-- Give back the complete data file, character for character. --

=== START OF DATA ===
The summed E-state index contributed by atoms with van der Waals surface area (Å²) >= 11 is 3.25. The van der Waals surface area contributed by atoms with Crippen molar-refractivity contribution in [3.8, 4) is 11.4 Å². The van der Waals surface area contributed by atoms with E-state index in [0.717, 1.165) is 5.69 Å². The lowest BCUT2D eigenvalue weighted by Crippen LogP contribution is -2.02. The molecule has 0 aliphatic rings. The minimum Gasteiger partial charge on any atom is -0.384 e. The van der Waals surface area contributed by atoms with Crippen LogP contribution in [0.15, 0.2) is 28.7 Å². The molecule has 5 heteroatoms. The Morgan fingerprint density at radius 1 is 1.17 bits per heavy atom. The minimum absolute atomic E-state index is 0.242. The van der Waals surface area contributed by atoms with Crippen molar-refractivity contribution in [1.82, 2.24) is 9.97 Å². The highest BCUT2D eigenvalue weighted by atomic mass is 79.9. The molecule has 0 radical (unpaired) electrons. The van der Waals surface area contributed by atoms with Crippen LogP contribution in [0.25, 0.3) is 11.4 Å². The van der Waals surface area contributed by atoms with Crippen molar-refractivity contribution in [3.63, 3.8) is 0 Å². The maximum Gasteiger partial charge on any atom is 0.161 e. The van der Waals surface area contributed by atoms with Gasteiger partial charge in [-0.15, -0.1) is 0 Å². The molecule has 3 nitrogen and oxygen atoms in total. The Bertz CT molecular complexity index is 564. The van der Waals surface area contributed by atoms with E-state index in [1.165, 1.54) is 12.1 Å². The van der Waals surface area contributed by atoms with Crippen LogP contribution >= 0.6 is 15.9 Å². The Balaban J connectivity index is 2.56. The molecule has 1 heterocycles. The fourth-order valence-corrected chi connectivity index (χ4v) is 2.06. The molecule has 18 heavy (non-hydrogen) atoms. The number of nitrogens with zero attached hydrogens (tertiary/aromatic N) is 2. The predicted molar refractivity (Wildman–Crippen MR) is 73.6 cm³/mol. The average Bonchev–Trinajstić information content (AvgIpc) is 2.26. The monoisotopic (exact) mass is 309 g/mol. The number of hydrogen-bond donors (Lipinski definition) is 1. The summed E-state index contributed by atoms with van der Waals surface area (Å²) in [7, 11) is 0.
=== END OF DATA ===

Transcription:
The summed E-state index contributed by atoms with van der Waals surface area (Å²) >= 11 is 3.25. The van der Waals surface area contributed by atoms with Crippen molar-refractivity contribution in [3.8, 4) is 11.4 Å². The van der Waals surface area contributed by atoms with E-state index in [0.717, 1.165) is 5.69 Å². The lowest BCUT2D eigenvalue weighted by Crippen LogP contribution is -2.02. The molecule has 0 aliphatic rings. The minimum Gasteiger partial charge on any atom is -0.384 e. The van der Waals surface area contributed by atoms with Crippen LogP contribution in [0.15, 0.2) is 28.7 Å². The molecule has 5 heteroatoms. The Morgan fingerprint density at radius 1 is 1.17 bits per heavy atom. The minimum absolute atomic E-state index is 0.242. The van der Waals surface area contributed by atoms with Crippen molar-refractivity contribution in [1.82, 2.24) is 9.97 Å². The highest BCUT2D eigenvalue weighted by atomic mass is 79.9. The molecule has 0 radical (unpaired) electrons. The van der Waals surface area contributed by atoms with Crippen LogP contribution in [0.25, 0.3) is 11.4 Å². The van der Waals surface area contributed by atoms with Crippen molar-refractivity contribution in [3.63, 3.8) is 0 Å². The maximum Gasteiger partial charge on any atom is 0.161 e. The van der Waals surface area contributed by atoms with Gasteiger partial charge in [-0.15, -0.1) is 0 Å². The molecule has 3 nitrogen and oxygen atoms in total. The Bertz CT molecular complexity index is 564. The van der Waals surface area contributed by atoms with E-state index in [1.165, 1.54) is 12.1 Å². The van der Waals surface area contributed by atoms with Crippen LogP contribution >= 0.6 is 15.9 Å². The Balaban J connectivity index is 2.56. The molecule has 1 heterocycles. The fourth-order valence-corrected chi connectivity index (χ4v) is 2.06. The molecule has 18 heavy (non-hydrogen) atoms. The number of nitrogens with zero attached hydrogens (tertiary/aromatic N) is 2. The predicted molar refractivity (Wildman–Crippen MR) is 73.6 cm³/mol. The average Bonchev–Trinajstić information content (AvgIpc) is 2.26. The monoisotopic (exact) mass is 309 g/mol. The number of hydrogen-bond donors (Lipinski definition) is 1. The summed E-state index contributed by atoms with van der Waals surface area (Å²) in [7, 11) is 0.